When they get there (and it’s usually 30 or 40 people who show up), they find one of their co-workers in a little difficulty with the boss. A disagreement, an argument, a confrontation. Before they show up, maybe that co-worker is in a little trouble. Maybe the boss is taking a hard line, getting ready to make an example, thinking about tossing a troublemaker out the door. That’s why Harry Bridges gets the call.

So 30 or 40 people show up, and the manager backs down. Happens every time. With one or two people there, the boss can do what he likes. But with 30 or 40 people, as Arlo Guthrie once pointed out, you got yourself a movement.

Nobody’s ever seen Harry Bridges at Powell’s. They just know he’s there, watching to make sure nobody gets picked on, or picked off.


Quantity vs Quality

Or is it Organize vs Represent?

The International Brotherhood of Electrical Workers, like the majority of unions, has a tremendous focus on organizing workers into their Union under the premise of building market share. With new membership comes a greater share of the market, increased dues collection, and increased worker strength in contract negotiations. These characteristics hold true in an environment where employers are forced to be closed shops. Meaning that all of their workers who fall under the scope of the contract agreement with the Union, are required to be dues paying members.

In Right to Work (RTW) States, organizing an employer does not necessarily mean that all of the members will pay their fare share, and the ability to keep an employer signatory to a contract agreement is in constant peril. RTW States do not require employees to pay their fair share and they have recertification procedures which create huge hurdles for the Unions who are operating there. This dynamic leads Unions in these locals to the question of how to attract workers and win them over to being full dues paying members.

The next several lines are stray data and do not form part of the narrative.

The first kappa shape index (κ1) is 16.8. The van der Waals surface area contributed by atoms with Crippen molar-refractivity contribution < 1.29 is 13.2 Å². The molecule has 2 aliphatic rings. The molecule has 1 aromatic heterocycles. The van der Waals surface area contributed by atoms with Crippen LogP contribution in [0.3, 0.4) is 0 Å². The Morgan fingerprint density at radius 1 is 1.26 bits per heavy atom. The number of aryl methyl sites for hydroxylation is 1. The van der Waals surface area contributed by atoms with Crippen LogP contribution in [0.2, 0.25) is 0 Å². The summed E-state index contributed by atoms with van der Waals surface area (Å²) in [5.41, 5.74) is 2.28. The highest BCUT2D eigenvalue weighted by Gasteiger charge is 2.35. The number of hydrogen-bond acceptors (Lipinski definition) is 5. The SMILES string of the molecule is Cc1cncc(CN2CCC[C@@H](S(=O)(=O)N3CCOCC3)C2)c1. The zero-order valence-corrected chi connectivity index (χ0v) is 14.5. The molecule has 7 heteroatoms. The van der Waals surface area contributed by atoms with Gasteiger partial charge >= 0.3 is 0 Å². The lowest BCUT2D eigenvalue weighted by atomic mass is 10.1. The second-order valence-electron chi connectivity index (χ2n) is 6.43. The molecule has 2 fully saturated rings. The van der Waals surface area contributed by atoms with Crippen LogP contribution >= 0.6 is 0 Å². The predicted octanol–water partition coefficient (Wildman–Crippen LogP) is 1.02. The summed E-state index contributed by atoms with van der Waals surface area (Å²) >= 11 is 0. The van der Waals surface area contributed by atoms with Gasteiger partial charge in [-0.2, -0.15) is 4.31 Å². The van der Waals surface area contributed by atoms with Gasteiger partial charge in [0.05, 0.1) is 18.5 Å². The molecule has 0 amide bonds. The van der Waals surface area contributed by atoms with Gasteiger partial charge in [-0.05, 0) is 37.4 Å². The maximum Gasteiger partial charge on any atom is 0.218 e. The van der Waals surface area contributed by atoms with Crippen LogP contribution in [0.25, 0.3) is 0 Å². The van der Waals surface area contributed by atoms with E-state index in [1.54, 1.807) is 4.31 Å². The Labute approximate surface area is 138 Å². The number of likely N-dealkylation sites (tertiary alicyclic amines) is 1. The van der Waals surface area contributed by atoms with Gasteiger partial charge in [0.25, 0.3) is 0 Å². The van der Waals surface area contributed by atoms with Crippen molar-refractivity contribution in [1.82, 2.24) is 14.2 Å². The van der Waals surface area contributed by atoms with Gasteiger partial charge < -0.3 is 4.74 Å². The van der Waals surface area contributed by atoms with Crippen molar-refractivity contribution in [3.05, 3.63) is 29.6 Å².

Do you focus your energy on Organizing new workers to account for attrition, or do you develop higher quality representation to turn those workers into dependable members?

If the 9th District Progress meetings of the past have been any indicator, the focus is on organizing new members and signing new contractors. All of the metrics which account for “progress” in the 9th District are focused on the organizing success and or failure of the constituent Locals. Numbers reflecting member engagement, such as participation levels at meetings or during votes, are absent from the powerpoint presentations and speakers. The focus on Organizing is of seeming paramount importance in the struggle against member attrition and market share development.

Unfortunately, this focus on organizing will not hold up when RTW makes its way into the remaining states which have yet to adopt it. When workers are given a choice of paying dues or not they will ask themselves, “What am I getting for my money?”. Currently the answer to this question is ultimately a lack of representation, an unenforced contract, and more organized workers to compete against for the next job. How many times have you seen a representative come out to your workplace when an election wasn’t right around the corner? Are the terms of the agreed to contract violated on a daily basis, by you, your coworkers, and or your employer? We need as many workers as we can get right now, so the third item listed above doesn’t play out currently, but be assured some will be thinking about it when times get lean again.

According to there are currently seven representatives in Local 46 for 5200+ members. That is over 740 members for every 1 representative. It is not possible for the number of representatives that we have, to be able to handle this many members effectively. The current membership is under represented, and there is an underlying resentment for paying dues without a justifiable level of representation on the jobs. This does not appear to be changing dynamic either, as the number of unpaid representatives (Stewards) remains in the single digits, and as the Leadership is focused on extending Organizing dues for another three years. The current representation model that has been implemented will be hard pressed to keep those that are concerned about being represented paying dues when RTW becomes a reality. There will be a dramatic cut off in the amount of dues collected as the membership is disenfranchised with the level of representation, tired of unenforced contracts, and fearful of having to compete with more workers for the same jobs.

Ultimately, the members are the customers that the Hall is in place to provide services for. The Hall has agreed to provide members with contract enforcement through representation and job opportunities through organizing. If the product that the Hall is producing only includes job opportunities, then the members who are buying for representation, will stop paying dues when given the choice. They will question what is the point of paying dues to an organization which is focused on bringing in more workers for them to compete against, when the Hall won’t provide significant representation and fight for the fair treatment of the members they currently have.